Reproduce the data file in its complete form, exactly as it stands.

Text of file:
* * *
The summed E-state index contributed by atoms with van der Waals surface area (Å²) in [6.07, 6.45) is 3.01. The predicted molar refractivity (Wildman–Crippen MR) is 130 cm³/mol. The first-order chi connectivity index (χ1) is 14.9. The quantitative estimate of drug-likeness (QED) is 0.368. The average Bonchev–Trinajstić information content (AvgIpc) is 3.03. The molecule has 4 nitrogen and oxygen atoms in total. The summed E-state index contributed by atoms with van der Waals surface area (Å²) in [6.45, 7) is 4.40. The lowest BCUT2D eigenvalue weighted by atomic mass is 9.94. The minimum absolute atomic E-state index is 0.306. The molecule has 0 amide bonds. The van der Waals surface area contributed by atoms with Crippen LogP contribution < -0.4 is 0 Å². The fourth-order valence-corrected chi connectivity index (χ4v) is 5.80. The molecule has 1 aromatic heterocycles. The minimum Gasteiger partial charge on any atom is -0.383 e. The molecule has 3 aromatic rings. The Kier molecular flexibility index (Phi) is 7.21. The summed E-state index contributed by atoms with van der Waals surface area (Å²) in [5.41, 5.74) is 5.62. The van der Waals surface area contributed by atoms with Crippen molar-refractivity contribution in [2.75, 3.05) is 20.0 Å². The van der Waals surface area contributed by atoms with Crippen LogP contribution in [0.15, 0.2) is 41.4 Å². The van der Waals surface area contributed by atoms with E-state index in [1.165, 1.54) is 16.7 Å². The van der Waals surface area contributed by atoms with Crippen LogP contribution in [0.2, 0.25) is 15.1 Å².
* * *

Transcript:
The summed E-state index contributed by atoms with van der Waals surface area (Å²) in [6.07, 6.45) is 3.01. The predicted molar refractivity (Wildman–Crippen MR) is 130 cm³/mol. The first-order chi connectivity index (χ1) is 14.9. The quantitative estimate of drug-likeness (QED) is 0.368. The average Bonchev–Trinajstić information content (AvgIpc) is 3.03. The molecule has 4 nitrogen and oxygen atoms in total. The summed E-state index contributed by atoms with van der Waals surface area (Å²) in [6.45, 7) is 4.40. The lowest BCUT2D eigenvalue weighted by atomic mass is 9.94. The minimum absolute atomic E-state index is 0.306. The molecule has 0 amide bonds. The van der Waals surface area contributed by atoms with Crippen LogP contribution < -0.4 is 0 Å². The fourth-order valence-corrected chi connectivity index (χ4v) is 5.80. The molecule has 1 aromatic heterocycles. The minimum Gasteiger partial charge on any atom is -0.383 e. The molecule has 3 aromatic rings. The Kier molecular flexibility index (Phi) is 7.21. The summed E-state index contributed by atoms with van der Waals surface area (Å²) in [5.41, 5.74) is 5.62. The van der Waals surface area contributed by atoms with Crippen molar-refractivity contribution in [2.75, 3.05) is 20.0 Å². The van der Waals surface area contributed by atoms with Crippen LogP contribution in [0.15, 0.2) is 41.4 Å². The van der Waals surface area contributed by atoms with E-state index in [1.165, 1.54) is 16.7 Å². The van der Waals surface area contributed by atoms with Crippen LogP contribution in [0.2, 0.25) is 15.1 Å².